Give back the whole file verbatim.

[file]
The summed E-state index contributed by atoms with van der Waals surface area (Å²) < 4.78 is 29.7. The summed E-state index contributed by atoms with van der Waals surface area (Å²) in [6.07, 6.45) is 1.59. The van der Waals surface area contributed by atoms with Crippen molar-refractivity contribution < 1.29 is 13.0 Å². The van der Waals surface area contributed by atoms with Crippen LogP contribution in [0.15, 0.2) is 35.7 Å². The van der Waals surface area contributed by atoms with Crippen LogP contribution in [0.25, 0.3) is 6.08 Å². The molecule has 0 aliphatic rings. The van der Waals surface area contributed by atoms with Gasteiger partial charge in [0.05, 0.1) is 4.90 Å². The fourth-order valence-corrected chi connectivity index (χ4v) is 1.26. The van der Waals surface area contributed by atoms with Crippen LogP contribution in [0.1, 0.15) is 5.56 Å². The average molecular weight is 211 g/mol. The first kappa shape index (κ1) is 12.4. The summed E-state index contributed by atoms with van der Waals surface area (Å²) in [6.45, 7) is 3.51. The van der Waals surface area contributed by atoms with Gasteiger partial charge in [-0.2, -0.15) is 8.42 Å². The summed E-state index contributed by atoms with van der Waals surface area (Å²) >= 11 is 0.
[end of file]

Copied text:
The summed E-state index contributed by atoms with van der Waals surface area (Å²) < 4.78 is 29.7. The summed E-state index contributed by atoms with van der Waals surface area (Å²) in [6.07, 6.45) is 1.59. The van der Waals surface area contributed by atoms with Crippen molar-refractivity contribution < 1.29 is 13.0 Å². The van der Waals surface area contributed by atoms with Crippen LogP contribution in [0.15, 0.2) is 35.7 Å². The van der Waals surface area contributed by atoms with Crippen LogP contribution in [0.25, 0.3) is 6.08 Å². The molecule has 0 aliphatic rings. The van der Waals surface area contributed by atoms with Gasteiger partial charge in [0.05, 0.1) is 4.90 Å². The fourth-order valence-corrected chi connectivity index (χ4v) is 1.26. The van der Waals surface area contributed by atoms with Crippen LogP contribution in [0.1, 0.15) is 5.56 Å². The average molecular weight is 211 g/mol. The first kappa shape index (κ1) is 12.4. The summed E-state index contributed by atoms with van der Waals surface area (Å²) in [6.45, 7) is 3.51. The van der Waals surface area contributed by atoms with Gasteiger partial charge in [-0.2, -0.15) is 8.42 Å². The summed E-state index contributed by atoms with van der Waals surface area (Å²) >= 11 is 0.